What is most depressing about Western intervention in Kosovo is its predictable form. As has often been the case, intervention is all about us and hardly at all about them. We say that we intervene on behalf of others, but in fact those others are a pretext for action that suits us.
Intervention in Kosovo is good for NATO and is good for the aid industries, but is not, in its current form, at all good for the Albanians in Kosovo. Benefits to NATO are most apparent. Its function, defense against attack on a member, justifies its structure, an integrated command headed by an American. But if no one is about to attack, why allow Americans to boss around your armed forces? Finding a new mission for NATO is crucial if the alliance is to survive. The United States benefits from NATO, which prevents its members from fighting each other. Peace between Germany and France, or Greece and Turkey, can be secured through an integrated military organization. Demonstrating that the alliance can conduct an offensive war outside member territory, though it will not play well in Russia, helps to convince members that there is still something in it for them.
Bombing is good for Americans because it shows off high-tech weaponry without producing casualties. Americans, of course, control NATO, which is why NATO picked this way to demonstrate its continued usefulness. The United States previously invaded countries with beaches so as to show off the marines, considered our strength. But after Somalia, American military commanders have refused to allow armed forces on the ground. Colin Powell set a precedent that holds: a guarantee of no casualties or no one goes anywhere. The result is reliance on air power, preferably missiles from as far away as possible.
NGOs, most of which are American, love this because it’s their chance to get rich. When governments contract with NGOs to provide services, the NGOs have to use the money they’re given for those services. Unfortunately, this doesn’t leave enough for their bloated overhead. “Operational services” or “program services” do not refer to money that actually goes to victims. It covers salaries and advertising, Land Rover rentals and “administration.” Less than 20 percent of donations go to non-employees, i.e. refugees or famine victims. When governments insist that the money they supply goes in larger proportion – 50 percent – to victims, NGOs need someone else to supply the money to cover glossy advertising, management and hotels.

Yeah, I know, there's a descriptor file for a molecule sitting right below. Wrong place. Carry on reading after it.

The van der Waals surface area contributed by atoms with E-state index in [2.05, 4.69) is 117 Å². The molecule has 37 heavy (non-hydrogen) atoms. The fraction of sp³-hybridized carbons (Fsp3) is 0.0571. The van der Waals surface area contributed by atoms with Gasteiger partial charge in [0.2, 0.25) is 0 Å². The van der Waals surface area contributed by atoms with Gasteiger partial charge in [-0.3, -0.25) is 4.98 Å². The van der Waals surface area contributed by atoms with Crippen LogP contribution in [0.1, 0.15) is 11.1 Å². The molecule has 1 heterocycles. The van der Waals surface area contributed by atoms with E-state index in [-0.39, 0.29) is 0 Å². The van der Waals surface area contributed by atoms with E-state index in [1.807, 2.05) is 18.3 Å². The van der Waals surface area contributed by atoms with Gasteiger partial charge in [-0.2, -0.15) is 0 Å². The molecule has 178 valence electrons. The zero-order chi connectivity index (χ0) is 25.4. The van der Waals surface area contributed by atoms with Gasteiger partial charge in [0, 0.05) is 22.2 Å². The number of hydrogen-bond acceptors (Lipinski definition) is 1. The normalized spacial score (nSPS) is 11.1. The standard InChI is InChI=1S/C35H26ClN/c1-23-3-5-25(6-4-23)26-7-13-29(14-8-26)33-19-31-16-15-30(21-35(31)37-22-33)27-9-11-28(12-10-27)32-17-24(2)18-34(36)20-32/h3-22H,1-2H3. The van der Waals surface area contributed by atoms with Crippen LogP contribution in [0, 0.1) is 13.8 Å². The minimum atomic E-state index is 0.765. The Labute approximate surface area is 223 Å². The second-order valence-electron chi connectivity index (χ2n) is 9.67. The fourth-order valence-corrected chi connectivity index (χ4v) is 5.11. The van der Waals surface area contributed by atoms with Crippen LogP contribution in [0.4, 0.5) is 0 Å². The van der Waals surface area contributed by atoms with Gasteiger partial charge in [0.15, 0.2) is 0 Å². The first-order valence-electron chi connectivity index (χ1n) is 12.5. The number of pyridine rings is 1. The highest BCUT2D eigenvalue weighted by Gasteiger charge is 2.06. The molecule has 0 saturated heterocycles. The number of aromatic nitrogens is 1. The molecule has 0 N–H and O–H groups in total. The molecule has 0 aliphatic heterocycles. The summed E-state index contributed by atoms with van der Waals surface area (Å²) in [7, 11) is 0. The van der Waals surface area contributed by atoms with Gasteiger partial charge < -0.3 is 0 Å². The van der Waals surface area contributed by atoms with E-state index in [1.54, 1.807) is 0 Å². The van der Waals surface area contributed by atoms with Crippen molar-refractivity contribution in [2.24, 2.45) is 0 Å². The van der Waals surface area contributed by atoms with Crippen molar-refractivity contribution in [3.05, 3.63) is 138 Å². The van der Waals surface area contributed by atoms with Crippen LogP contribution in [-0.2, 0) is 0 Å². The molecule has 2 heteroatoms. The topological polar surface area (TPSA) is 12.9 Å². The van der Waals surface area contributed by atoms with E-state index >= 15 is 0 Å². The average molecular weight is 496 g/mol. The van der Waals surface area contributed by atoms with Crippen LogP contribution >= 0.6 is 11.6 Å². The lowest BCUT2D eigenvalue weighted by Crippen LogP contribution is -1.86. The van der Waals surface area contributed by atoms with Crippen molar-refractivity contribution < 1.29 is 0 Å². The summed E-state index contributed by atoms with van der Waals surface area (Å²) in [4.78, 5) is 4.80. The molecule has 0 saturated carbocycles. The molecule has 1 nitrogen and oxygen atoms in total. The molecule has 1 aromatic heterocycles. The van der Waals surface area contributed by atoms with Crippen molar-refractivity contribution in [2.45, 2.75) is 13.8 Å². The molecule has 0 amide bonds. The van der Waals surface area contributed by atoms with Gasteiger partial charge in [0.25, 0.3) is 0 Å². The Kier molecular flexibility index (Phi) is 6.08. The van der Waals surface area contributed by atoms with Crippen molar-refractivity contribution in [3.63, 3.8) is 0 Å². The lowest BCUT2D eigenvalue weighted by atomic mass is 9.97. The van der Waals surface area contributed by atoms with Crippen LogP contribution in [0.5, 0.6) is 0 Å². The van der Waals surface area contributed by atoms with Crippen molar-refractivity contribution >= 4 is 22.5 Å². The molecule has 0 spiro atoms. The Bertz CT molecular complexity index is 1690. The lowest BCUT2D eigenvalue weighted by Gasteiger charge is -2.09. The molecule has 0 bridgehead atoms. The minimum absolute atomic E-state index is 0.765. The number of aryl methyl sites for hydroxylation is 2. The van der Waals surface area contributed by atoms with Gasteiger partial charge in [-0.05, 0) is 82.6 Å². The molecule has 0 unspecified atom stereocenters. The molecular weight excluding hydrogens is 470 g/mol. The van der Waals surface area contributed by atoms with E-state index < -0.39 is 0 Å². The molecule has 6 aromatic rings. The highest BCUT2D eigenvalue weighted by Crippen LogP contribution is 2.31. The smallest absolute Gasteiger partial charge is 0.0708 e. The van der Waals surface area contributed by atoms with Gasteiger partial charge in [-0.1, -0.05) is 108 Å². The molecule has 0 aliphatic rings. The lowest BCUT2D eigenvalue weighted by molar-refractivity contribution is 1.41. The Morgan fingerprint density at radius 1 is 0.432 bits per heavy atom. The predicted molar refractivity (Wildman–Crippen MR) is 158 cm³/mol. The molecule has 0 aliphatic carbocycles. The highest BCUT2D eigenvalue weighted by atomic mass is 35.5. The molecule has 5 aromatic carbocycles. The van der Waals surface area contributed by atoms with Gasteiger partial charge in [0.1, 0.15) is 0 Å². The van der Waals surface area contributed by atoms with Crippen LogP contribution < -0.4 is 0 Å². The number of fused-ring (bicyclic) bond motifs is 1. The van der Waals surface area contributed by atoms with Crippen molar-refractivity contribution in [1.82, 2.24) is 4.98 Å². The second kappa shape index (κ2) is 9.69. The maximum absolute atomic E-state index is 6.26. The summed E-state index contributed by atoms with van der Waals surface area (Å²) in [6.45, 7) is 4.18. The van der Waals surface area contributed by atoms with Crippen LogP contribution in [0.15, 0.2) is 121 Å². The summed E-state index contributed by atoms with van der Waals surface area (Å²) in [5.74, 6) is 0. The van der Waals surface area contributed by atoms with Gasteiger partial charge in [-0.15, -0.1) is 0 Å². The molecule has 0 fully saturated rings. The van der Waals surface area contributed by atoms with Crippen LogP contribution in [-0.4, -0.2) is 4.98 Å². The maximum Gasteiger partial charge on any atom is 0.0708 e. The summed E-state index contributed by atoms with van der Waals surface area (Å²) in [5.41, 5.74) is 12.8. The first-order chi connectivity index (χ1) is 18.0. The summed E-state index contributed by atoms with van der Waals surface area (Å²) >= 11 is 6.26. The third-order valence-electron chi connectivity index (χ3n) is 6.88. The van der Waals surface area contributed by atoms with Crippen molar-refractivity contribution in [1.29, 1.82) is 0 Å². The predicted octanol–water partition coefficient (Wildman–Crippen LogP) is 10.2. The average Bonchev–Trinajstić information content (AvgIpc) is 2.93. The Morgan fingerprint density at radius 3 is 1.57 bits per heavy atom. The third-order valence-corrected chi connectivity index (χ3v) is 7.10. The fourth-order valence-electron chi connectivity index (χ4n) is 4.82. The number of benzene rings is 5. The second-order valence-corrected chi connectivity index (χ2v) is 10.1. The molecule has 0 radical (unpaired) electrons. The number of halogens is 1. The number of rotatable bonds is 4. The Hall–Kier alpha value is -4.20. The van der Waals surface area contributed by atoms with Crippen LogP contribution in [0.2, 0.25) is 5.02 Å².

This is where individuals come in. We see an ad, and write a check. Save The Children and other NGOs use disasters as advertising opportunities to collect money that is not legally tied to victims. When investigated by the federal government and castigated for false advertising, their response has been to alter slightly the wording on the promotional brochures’ expense statements. Not that the government really cares – it benefits from having NGOs accomplish tasks on its behalf. When pressed further, the NGO will always respond: “but if you don’t give money to us, people will starve.”
But they won’t starve. Before NATO air strikes started, no one was starving. After the war got under way, governments provided NGOs with money as well as relief supplies. The problem is not financial or material. The disaster didn’t start because of a lack of money, and no lack of resources has developed. Trouble for people in and fleeing Kosovo has been caused by soldiers killing or herding people, and by blocked access to safe areas. Serbian soldiers propel them out, and Albanian or Macedonian border guards prevent their movement in, and prevent NGO access.
What’s missing is not money or bombs but the will to give the refugees what they need, rather than what we find easy to give. They need physical protection when and where they are threatened, and a safe place to live. This is in our capacity to provide. Kosovars are threatened on the ground; they need protection on the ground. They need a safe place to live. Providing secure housing is easy, especially for the NATO member countries, which have sophisticated bureaucracies devoted to refugee resettlement and adjustment. We could also give them what they have asked for, weapons so that they can fight on their own behalf. But that would mean that they, rather than we, attack their enemy.
But we don’t want to give them those things. We don’t mind financial costs. Indeed, we want to throw money away, tossing it toward the military and NGOs. What we can’t accept are political costs. Many Americans refuse to bear the costs of casualties; many Americans refuse to accept the cost of unanticipated immigration. (That the refugees are Muslim doesn’t make it easier.) We are unwilling to pursue any policy that has actual consequences for us.
American policy is, then, all about us and not at all about them. If our policy were other-regarding, we would do something that would actually help these refugees. Instead, we do things that help us: strengthen NATO, fight a war from the air, toss money at laughably inefficient and corrupt NGOs to keep the refugees as far from our soil as possible.
By the way, this explains “why not Rwanda?” Sure the suffering there was the same (worse) – but it’s not about their suffering. It’s about us.